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Disagreements rise over CEO selection, group's direction, local chapters' funds

The NAACP's national board is poised to select a new president and CEO. But a rift among members threatens to shake up the plans, as some complain they have been shut out of the process to choose a new leader for the Baltimore-based civil rights organization.

Calling itself the "Leadership of Conscience," a group of about a dozen NAACP board members expressed its objections at the board's annual meeting in New York last weekend. During board elections, the group waged an unsuccessful effort to unseat Chairman Julian Bond.

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Dissident board members say the National Association for the Advancement of Colored People is at a critical crossroads as it approaches its centennial next year. They say the matter is not a mere internal squabble and that the presidential selection process illustrates how the nation's oldest civil rights organization is ruled by an elite inner circle that is out of touch with its grass roots.

"There is a significant coalition of opposition formed to push the NAACP forward and to reject the status quo," said J. Whyatt Mondesire of Philadelphia, who was elected to the board last year. "People want to change the agenda and be in the forefront of the civil rights struggle."

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Bond contends that board members approved the very selection process to which some now object.

"Of course it worries me if a single member of the board feels that way, but I don't think it is a common feeling," said Bond, 68, the veteran civil rights activist and former Georgia state senator who has been chairman since 1998.

The NAACP is still smarting from the abrupt resignation last March of President Bruce S. Gordon after 19 months at the helm. Board members selected the former Verizon executive with great fanfare, hoping for a fresh approach and that his corporate connections would boost fundraising. But Gordon and the 64-member board that hired him clashed over philosophy and civil rights strategy.

Last year, the NAACP recruited a 15-member search committee made up of activists, scholars and eight board members. The panel will forward the names of three finalists to the board's executive committee, which includes Bond and 16 other board members. In May, the executive committee is expected to recommend one finalist to the full board for its approval.

Some board members complain that the process relegates the full board to little more than a rubber stamp.

"We give more authority to outside people who really have no stake in the organization than we do the board of directors, many of whom have spent their entire life working for the association," said Alfred Rucks, a 12-year board member from Las Cruces, N.M. "It gives the impression that the board isn't of sufficient caliber to pick the CEO, and some of us are offended by that."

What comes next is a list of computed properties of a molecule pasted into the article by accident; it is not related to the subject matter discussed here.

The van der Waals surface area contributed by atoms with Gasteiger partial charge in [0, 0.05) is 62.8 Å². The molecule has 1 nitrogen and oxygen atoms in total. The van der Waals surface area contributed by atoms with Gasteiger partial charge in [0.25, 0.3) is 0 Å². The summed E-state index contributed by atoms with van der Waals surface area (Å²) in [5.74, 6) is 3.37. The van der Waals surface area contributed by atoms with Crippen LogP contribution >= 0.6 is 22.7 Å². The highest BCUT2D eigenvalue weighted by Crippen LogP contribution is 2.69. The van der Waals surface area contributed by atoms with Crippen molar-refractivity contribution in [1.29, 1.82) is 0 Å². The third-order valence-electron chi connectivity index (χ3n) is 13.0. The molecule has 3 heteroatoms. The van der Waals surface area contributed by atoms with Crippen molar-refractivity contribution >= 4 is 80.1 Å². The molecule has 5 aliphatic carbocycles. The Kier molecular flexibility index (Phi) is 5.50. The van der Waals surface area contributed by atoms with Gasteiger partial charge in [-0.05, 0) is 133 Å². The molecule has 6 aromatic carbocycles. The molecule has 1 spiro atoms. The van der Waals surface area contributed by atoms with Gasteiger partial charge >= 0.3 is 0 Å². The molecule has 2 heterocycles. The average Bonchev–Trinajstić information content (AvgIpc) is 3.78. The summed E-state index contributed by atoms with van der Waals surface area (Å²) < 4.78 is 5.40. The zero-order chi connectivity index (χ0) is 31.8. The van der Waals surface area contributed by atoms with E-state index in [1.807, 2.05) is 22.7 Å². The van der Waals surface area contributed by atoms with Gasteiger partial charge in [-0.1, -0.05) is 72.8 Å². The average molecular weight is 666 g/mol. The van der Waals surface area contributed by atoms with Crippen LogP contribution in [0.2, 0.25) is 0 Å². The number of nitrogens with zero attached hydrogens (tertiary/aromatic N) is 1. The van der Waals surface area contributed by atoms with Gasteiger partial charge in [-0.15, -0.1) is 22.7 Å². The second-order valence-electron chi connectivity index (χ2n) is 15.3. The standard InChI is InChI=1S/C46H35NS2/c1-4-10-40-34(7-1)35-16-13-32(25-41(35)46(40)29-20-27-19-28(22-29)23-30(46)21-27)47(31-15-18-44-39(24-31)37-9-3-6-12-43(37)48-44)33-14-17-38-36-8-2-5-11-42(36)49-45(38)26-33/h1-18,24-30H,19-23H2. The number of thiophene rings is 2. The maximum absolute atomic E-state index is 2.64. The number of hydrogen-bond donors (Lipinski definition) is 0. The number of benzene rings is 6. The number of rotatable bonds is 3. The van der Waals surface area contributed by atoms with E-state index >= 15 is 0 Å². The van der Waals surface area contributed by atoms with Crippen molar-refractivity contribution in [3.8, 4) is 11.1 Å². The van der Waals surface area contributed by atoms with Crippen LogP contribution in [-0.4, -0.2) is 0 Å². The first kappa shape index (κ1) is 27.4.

It is unclear whether the group has the numbers to block the executive committee's pick, but some hinted that they will try.

"We do not have to accept any recommendation," said Ernest Johnson, a board member from Baton Rouge, La. "No one can dictate to us what to do and how to vote."

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Johnson said he's concerned that the search committee will pick someone like Gordon - a civil rights outsider with a long corporate resume.

"I'm a firm believer that someone who can raise money should not be the driving force," he said. "Are we supposed to be worried about raising money or about fighting for civil rights?"

Coalition members said the organization should be less concerned about finding someone with cachet and should look for someone inside NAACP ranks.

"We're an organization that has continually ignored the people whom we have trained and groomed," said Alice Huffman, a board member from Sacramento, Calif., who ran against Bond last weekend, losing 30-21. "But we need someone who understands our culture."

Huffman was a member of the search committee that chose Gordon. "Members are nervous about this," she said. "They don't want to be embarrassed again."

Bond said the search committee is dedicated to finding someone who embodies the organization's mission and legacy, but would offer no further details.

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The coalition also has complained that NAACP leadership is out of step with the 2,000 branches it serves around the country.

Last weekend, some board members pushed to change a policy that requires local units to hand over 60 percent of their membership dues to the national office in Baltimore. Branches keep 40 percent for local operations. Representatives from the NAACP's local branches recently voted to swap percentages, keeping 60 percent for themselves.

But at last weekend's meeting, the board rejected the local units' action. Some board members said the rejection violated the NAACP's constitution.

Bond said only the board is permitted to make decisions about membership dues. He said a majority of the board disagreed with the local units' formula.

"I was astounded that anyone would propose taking a million and a half dollars away from the national treasury at a time when our units were asking for more services," he said.

Bond said a huge fundraising campaign recently shrunk last year's $3 million deficit to less than $300,000. He said he did not want to revisit the organization's former financial troubles.

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But Huffman said that when the board rejected the local units' plea, it showed contempt for their hard work.

"We have a responsibility to keep our units strong," she said. "Every significant grass-roots activity of the last 10 years has come from the field."

kelly.brewington@baltsun.com


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